Figure 1
Comparison of luciferase reporter gene expression between the two alleles of rs2187331 (C and T) in the pGL3-Promoter vector in the HEK293T cell line. Luciferase intensity of the C allele is significantly lower than the T allele (p-value=0.017). The T ...
Figure 2
EMSA showing the differential binding of nuclear factors to the C and T alleles of rs2187331 in a 31bp double stranded oligo. The observed allelic effect is indicated by the black arrowhead. Three different experimental conditions were tested for each ...

Genes differentially expressed based on rs2187331 genotypes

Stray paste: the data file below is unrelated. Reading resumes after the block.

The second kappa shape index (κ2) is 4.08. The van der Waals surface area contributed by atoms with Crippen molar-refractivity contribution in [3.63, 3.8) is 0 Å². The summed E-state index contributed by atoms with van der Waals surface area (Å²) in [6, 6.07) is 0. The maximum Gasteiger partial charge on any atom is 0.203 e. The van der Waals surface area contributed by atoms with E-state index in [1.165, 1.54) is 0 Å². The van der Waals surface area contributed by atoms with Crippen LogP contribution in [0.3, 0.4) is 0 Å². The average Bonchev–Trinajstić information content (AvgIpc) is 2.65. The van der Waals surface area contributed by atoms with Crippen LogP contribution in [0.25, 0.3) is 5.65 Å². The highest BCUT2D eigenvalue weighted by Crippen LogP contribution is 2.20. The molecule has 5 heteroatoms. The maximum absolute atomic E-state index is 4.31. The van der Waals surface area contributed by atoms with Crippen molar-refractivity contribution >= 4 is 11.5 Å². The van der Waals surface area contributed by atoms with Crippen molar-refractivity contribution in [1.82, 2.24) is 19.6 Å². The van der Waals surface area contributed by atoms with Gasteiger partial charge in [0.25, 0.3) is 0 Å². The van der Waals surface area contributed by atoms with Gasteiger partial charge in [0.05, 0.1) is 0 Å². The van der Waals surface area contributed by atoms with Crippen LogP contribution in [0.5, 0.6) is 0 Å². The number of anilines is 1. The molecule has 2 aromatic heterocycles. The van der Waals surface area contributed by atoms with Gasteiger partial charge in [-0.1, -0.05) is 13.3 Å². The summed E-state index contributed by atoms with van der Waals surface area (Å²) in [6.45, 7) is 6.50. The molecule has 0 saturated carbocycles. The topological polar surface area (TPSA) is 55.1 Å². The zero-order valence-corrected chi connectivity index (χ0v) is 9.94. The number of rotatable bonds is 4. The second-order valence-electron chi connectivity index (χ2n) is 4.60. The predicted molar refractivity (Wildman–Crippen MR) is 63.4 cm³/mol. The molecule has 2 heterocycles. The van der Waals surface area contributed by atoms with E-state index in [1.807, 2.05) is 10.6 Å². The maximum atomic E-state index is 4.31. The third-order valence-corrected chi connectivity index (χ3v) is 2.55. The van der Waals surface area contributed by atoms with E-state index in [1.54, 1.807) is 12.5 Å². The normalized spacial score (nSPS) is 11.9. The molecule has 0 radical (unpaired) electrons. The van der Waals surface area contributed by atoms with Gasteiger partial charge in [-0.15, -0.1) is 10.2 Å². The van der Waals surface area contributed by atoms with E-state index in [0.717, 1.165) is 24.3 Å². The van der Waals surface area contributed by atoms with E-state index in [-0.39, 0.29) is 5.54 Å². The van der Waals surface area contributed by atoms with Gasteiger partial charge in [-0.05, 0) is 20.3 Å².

The expression of GAL was too low to be accurately quantified by qRT-PCR (CT values > 30) in the Mexican FCHL fat biopsies. However, it is known that LPL transcript levels in adipose tissue are sensitive to GAL peptide levels in the paraventricular nucleus (PVN) of the hypothalamus in rats3, 4. We hypothesized that LPL and other downstream genes may be differentially expressed based on rs2187331 genotypes. We analyzed 49 Mexican FCHL fat biopsies for differential expression by regressing rs2187331 genotypes on the normalized gene expression and adjusting for case/control status. We identified 1,884 differentially expressed probe sets with a p-value <0.05 (corresponding to 1,667 genes). Importantly, we found LPL to be differentially expressed with two independent probes sets (p-values=0.0052−0.0063). Using qRT-PCR we validated the differential expression of LPL and hormone sensitive lipase (LIPE) (Supplementary Figure 2). Interestingly, higher expression in the TT genotype carriers was observed for 77% of the 1,884 probes identified as differentially expressed based on rs2187331 genotypes (p-value<0.05) (Supplementary Table 6), suggesting that the direction of differential expression is important. The set of differentially expressed genes was significantly enriched for GO terms related to lipid metabolism (Benjamini corrected p-value<0.05) (Table 2). A subset of interesting lipid genes that were differentially expressed are shown in Supplementary Table 3 (p-value<0.05). Importantly, the same pathways that were identified in the DAVID analyses were also identified when the analysis included FCHL status, sex, age, and BMI as covariates (data not shown). These data suggest that rs2187331 genotypes influence expression of multiple genes of lipid metabolism in adipose, a tissue known to be responsive to GAL levels in the hypothalamus.